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The politics of race

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Bruce Norris lanced a neighborhood and out poured a vein of racism.

Albuquerque’s FUSION Theatre will perform the Tony Award-winning play about race, real estate and the volatility of both at the Lensic Performing Arts Center this weekend. In addition to the Tony, “Clybourne Park” won the Pulitzer Prize, Britain’s Olivier Award and the Evening Standard Award.

The piece explodes in two acts set 50 years apart, all based in the same modest bungalow on Chicago’s South Side. The first act is the playwright’s answer to the Lorraine Hansberry 1959 classic, “A Raisin in the Sun.”

If you go
WHAT: “Clybourne Park” by Bruce Norris
WHEN: 8 p.m. Friday
2 and 8 p.m. Saturday
WHERE: Lensic Performing Arts Center, 211 W. San Francisco St.
COSTS: $20-$40; $10/students
CONTACT: 988-1234 or www.ticketssantafe.org

This is the audacity of rage, not hope.

The play has been a cultural fixture throughout most of the Obama presidency, produced both on Broadway and by Chicago’s prestigious Steppenwolf Theatre, as well as London’s Royal Court Theatre.

“I think we tend to believe we live in a post-racial world. But Obama is half white,” director Fred Franklin said. “There are still vestiges of (racism) around.”

Despite the presence of an African-American family in the White House, nothing much has changed over the past 50 years, the playwright argues.

On two separate afternoons, a small house in a fictional Chicago neighborhood becomes a contested site in the politics of race. It’s September 1959, and Russ and Bev are moving out to the suburbs. They’ve unknowingly sold the house to the neighborhood’s first black family, igniting a community showdown.

In the show’s second half, the neighborhood sits ripe for gentrification as the home changes hands again. This time, a young white couple with a knack for saying the wrong thing at the wrong time plans to demolish a building now dilapidated by decades of poverty, crime and drugs. Once again, the neighborhood is “changing.” The little house is close to work and, besides, there’s a new Whole Foods.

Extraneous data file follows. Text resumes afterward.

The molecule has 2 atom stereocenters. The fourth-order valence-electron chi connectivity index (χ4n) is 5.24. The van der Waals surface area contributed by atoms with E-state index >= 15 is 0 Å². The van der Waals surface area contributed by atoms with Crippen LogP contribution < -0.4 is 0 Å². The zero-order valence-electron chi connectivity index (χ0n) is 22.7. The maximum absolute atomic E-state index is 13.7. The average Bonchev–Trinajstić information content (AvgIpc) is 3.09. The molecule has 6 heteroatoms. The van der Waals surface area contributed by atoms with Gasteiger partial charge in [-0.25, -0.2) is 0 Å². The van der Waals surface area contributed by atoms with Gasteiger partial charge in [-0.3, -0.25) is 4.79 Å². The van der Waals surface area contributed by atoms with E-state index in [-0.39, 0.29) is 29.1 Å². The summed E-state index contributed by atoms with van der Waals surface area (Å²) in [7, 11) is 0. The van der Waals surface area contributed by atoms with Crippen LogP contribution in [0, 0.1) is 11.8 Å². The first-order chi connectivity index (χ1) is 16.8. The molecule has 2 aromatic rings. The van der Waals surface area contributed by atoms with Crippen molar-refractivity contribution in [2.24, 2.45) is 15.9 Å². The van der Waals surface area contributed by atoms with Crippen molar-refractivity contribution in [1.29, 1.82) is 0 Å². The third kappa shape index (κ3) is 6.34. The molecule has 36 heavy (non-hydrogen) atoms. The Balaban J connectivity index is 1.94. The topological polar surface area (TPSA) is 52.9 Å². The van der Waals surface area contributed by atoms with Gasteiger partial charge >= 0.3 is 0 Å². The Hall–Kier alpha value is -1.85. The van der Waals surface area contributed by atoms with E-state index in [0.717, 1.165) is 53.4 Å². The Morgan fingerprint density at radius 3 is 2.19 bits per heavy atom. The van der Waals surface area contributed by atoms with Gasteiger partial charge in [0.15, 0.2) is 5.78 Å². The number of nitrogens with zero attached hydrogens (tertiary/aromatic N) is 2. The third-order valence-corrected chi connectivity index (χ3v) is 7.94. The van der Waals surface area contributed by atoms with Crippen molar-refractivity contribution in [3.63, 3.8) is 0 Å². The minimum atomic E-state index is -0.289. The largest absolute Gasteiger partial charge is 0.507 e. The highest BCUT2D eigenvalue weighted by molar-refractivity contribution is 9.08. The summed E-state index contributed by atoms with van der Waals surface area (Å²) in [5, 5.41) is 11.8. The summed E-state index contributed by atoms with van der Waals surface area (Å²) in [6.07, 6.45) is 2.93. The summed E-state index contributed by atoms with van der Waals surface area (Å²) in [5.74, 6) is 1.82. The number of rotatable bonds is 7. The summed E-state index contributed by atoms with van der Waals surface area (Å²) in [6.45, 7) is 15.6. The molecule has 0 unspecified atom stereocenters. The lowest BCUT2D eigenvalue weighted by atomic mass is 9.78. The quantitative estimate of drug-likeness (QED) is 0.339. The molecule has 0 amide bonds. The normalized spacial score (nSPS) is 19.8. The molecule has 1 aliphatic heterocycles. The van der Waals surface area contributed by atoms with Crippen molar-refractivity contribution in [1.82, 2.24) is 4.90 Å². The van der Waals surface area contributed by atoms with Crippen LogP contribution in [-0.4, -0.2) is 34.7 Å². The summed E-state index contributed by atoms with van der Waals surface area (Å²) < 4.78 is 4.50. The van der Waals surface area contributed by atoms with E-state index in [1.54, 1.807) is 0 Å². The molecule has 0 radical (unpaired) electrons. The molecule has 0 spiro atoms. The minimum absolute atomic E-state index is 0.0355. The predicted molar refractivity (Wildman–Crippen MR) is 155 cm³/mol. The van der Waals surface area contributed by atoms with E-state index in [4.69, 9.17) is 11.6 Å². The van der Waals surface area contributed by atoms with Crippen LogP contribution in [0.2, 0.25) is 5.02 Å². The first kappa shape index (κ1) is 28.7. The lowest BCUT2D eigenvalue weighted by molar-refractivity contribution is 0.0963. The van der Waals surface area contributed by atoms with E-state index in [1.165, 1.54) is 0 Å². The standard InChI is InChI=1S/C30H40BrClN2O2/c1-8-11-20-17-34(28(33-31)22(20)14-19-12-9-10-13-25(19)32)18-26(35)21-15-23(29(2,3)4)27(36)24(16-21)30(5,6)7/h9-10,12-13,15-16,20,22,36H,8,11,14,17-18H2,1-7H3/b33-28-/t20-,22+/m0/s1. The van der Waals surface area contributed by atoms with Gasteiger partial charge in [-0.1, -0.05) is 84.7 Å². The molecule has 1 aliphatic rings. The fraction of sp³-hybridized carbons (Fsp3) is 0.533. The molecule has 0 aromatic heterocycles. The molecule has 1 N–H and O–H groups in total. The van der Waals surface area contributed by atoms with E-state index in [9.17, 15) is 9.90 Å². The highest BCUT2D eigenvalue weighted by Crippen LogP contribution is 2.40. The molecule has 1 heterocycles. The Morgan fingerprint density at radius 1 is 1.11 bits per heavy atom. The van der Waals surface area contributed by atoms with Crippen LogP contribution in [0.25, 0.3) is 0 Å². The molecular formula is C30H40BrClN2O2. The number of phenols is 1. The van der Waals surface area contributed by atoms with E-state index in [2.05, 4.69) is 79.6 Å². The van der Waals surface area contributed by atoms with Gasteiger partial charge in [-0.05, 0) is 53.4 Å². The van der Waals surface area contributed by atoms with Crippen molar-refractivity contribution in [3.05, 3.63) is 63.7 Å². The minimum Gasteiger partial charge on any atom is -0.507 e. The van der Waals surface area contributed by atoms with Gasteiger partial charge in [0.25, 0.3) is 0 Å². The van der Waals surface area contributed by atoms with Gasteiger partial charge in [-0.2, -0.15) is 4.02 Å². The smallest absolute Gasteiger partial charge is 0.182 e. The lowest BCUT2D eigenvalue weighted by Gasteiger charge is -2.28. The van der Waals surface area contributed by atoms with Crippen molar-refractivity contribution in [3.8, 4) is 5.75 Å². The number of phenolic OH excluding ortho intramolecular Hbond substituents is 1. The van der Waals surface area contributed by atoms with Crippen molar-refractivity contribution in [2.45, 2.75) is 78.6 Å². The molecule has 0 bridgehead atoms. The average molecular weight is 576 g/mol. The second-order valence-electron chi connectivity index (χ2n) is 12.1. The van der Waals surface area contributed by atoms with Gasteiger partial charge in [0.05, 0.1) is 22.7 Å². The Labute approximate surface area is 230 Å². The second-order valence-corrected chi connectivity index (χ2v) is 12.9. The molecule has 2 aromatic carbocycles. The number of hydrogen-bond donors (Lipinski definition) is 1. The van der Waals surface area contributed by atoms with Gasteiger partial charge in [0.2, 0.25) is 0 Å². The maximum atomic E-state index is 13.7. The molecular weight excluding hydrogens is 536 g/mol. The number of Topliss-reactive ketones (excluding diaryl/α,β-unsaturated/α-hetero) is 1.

The middle-class African-American neighbors are as hostile to the white intruders as their racist precedents were to black homebuyers 50 years ago.

“The neighborhood association is against it because they want to maintain the character,” Franklin said. “They state their views. Whose business is it? Who owns what?”

But a tragedy lurks beneath all the bickering. The home’s first family lost a child there. They want to sell to escape the pain.

“They want to try to another life,” Franklin said. “The reverberations of all that are seen in both the first act and 50 years later.”

By 2009, the integration battle is half-forgotten ancient history.

Norris “tries to confront where we are in race relations and what we believe and what we think we believe,” Franklin said.

The second act opens with the young white couple confronting the neighborhood group. They say it would be too expensive to rehabilitate the old house.

A discussion of housing codes soon degenerates into one of race, exposing resentments on both sides.

“The dialogue is really clever and interesting to listen to,” he said. “And it is comical. It’s a comedy of manners; it’s how people behave.”

The play touched a nerve in Franklin partly because he grew up in the segregated south. Today, he lives in Fredericksburg, Va., where he produced a series of Tennessee Williams plays. He premiered the playwright’s final work, discovered in an old trunk, in Provincetown, Mass.

“I know what 1959 looked like,” Franklin said, laughing.

“I do remember the ’50s very well,” he continued. “The word I would use is ‘unaware.’ You lived in your one world and were unaware of the other.

“I went to a segregated school,” he said. “We thought that was normal. There was no hatred; it was just the way things were.”

“We’re still concerned about who lives where and if we’re next door to whom,” he continued. “Real estate is at the bottom of everything, it seems.”

Hansberry’s parents bought a house in the white Chicago neighborhood of Washington Park, an action that triggered a landmark three-year Supreme Court battle in 1940. The decision was an important victory in the effort to outlaw racially-restrictive housing covenants.

The family home, a red brick three-floor, received landmark status from the Chicago City Council’s Committee on Historical Landmark Preservation in 2010.

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